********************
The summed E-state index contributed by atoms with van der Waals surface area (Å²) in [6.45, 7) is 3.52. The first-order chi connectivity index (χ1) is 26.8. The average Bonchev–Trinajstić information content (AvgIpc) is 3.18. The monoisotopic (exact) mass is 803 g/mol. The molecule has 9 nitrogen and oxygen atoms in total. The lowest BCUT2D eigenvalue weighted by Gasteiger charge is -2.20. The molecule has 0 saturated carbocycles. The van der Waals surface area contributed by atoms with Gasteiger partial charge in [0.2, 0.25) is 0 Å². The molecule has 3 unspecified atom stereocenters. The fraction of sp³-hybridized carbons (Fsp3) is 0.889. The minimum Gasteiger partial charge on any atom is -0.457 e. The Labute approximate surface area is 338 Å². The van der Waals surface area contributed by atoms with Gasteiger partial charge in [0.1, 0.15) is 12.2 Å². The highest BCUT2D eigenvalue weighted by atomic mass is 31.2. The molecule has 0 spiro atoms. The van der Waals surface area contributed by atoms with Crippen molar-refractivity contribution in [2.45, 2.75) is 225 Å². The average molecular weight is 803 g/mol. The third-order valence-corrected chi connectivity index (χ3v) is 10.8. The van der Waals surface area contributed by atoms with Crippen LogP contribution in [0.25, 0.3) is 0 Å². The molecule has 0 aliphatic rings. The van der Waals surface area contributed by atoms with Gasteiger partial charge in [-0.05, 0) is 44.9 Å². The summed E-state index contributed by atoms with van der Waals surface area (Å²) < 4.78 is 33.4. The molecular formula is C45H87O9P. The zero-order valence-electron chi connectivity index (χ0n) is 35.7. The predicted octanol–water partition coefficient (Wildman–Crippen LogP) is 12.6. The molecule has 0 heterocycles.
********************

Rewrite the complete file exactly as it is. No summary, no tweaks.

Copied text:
The summed E-state index contributed by atoms with van der Waals surface area (Å²) in [6.45, 7) is 3.52. The first-order chi connectivity index (χ1) is 26.8. The average Bonchev–Trinajstić information content (AvgIpc) is 3.18. The monoisotopic (exact) mass is 803 g/mol. The molecule has 9 nitrogen and oxygen atoms in total. The lowest BCUT2D eigenvalue weighted by Gasteiger charge is -2.20. The molecule has 0 saturated carbocycles. The van der Waals surface area contributed by atoms with Gasteiger partial charge in [0.2, 0.25) is 0 Å². The molecule has 3 unspecified atom stereocenters. The fraction of sp³-hybridized carbons (Fsp3) is 0.889. The minimum Gasteiger partial charge on any atom is -0.457 e. The Labute approximate surface area is 338 Å². The van der Waals surface area contributed by atoms with Gasteiger partial charge in [0.1, 0.15) is 12.2 Å². The highest BCUT2D eigenvalue weighted by atomic mass is 31.2. The molecule has 0 spiro atoms. The van der Waals surface area contributed by atoms with Crippen molar-refractivity contribution in [2.45, 2.75) is 225 Å². The average molecular weight is 803 g/mol. The third-order valence-corrected chi connectivity index (χ3v) is 10.8. The van der Waals surface area contributed by atoms with Crippen LogP contribution in [0.25, 0.3) is 0 Å². The molecule has 0 aliphatic rings. The van der Waals surface area contributed by atoms with Gasteiger partial charge in [-0.05, 0) is 44.9 Å². The summed E-state index contributed by atoms with van der Waals surface area (Å²) < 4.78 is 33.4. The molecular formula is C45H87O9P. The zero-order valence-electron chi connectivity index (χ0n) is 35.7. The predicted octanol–water partition coefficient (Wildman–Crippen LogP) is 12.6. The molecule has 0 heterocycles.